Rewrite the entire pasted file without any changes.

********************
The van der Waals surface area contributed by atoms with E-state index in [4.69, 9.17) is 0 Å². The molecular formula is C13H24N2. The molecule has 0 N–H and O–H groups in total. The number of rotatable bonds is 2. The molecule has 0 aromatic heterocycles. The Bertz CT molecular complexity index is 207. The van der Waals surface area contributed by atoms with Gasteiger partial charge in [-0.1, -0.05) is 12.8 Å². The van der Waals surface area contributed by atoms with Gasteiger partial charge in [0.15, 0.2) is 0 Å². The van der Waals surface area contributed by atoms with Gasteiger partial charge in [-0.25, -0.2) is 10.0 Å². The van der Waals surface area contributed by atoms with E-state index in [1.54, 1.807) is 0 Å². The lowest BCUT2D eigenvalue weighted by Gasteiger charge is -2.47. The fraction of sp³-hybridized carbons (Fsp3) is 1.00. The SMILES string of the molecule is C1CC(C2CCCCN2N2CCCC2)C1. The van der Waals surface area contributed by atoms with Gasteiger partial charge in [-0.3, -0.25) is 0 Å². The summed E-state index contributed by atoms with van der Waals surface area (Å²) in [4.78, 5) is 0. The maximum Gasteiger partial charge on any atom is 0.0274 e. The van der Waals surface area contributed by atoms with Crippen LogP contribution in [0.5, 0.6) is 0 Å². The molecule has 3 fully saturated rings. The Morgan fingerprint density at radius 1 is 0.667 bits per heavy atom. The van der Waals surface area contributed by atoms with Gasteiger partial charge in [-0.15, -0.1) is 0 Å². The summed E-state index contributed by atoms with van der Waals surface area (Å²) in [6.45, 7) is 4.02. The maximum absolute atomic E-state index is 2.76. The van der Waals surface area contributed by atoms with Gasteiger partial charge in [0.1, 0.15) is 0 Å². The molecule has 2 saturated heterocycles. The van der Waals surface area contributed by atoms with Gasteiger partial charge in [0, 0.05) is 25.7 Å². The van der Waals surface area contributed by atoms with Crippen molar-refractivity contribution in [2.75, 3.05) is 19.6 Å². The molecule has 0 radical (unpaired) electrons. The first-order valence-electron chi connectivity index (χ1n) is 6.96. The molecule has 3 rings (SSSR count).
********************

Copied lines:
The van der Waals surface area contributed by atoms with E-state index in [4.69, 9.17) is 0 Å². The molecular formula is C13H24N2. The molecule has 0 N–H and O–H groups in total. The number of rotatable bonds is 2. The molecule has 0 aromatic heterocycles. The Bertz CT molecular complexity index is 207. The van der Waals surface area contributed by atoms with Gasteiger partial charge in [-0.1, -0.05) is 12.8 Å². The van der Waals surface area contributed by atoms with Gasteiger partial charge in [0.15, 0.2) is 0 Å². The van der Waals surface area contributed by atoms with Gasteiger partial charge in [-0.25, -0.2) is 10.0 Å². The van der Waals surface area contributed by atoms with E-state index in [1.54, 1.807) is 0 Å². The lowest BCUT2D eigenvalue weighted by Gasteiger charge is -2.47. The fraction of sp³-hybridized carbons (Fsp3) is 1.00. The SMILES string of the molecule is C1CC(C2CCCCN2N2CCCC2)C1. The van der Waals surface area contributed by atoms with Gasteiger partial charge in [-0.3, -0.25) is 0 Å². The summed E-state index contributed by atoms with van der Waals surface area (Å²) in [4.78, 5) is 0. The maximum Gasteiger partial charge on any atom is 0.0274 e. The van der Waals surface area contributed by atoms with Crippen LogP contribution in [0.5, 0.6) is 0 Å². The molecule has 3 fully saturated rings. The Morgan fingerprint density at radius 1 is 0.667 bits per heavy atom. The van der Waals surface area contributed by atoms with Gasteiger partial charge in [-0.15, -0.1) is 0 Å². The summed E-state index contributed by atoms with van der Waals surface area (Å²) in [6.45, 7) is 4.02. The maximum absolute atomic E-state index is 2.76. The van der Waals surface area contributed by atoms with Gasteiger partial charge in [0.1, 0.15) is 0 Å². The molecule has 2 saturated heterocycles. The van der Waals surface area contributed by atoms with Gasteiger partial charge in [0, 0.05) is 25.7 Å². The van der Waals surface area contributed by atoms with Crippen molar-refractivity contribution in [2.75, 3.05) is 19.6 Å². The molecule has 0 radical (unpaired) electrons. The first-order valence-electron chi connectivity index (χ1n) is 6.96. The molecule has 3 rings (SSSR count).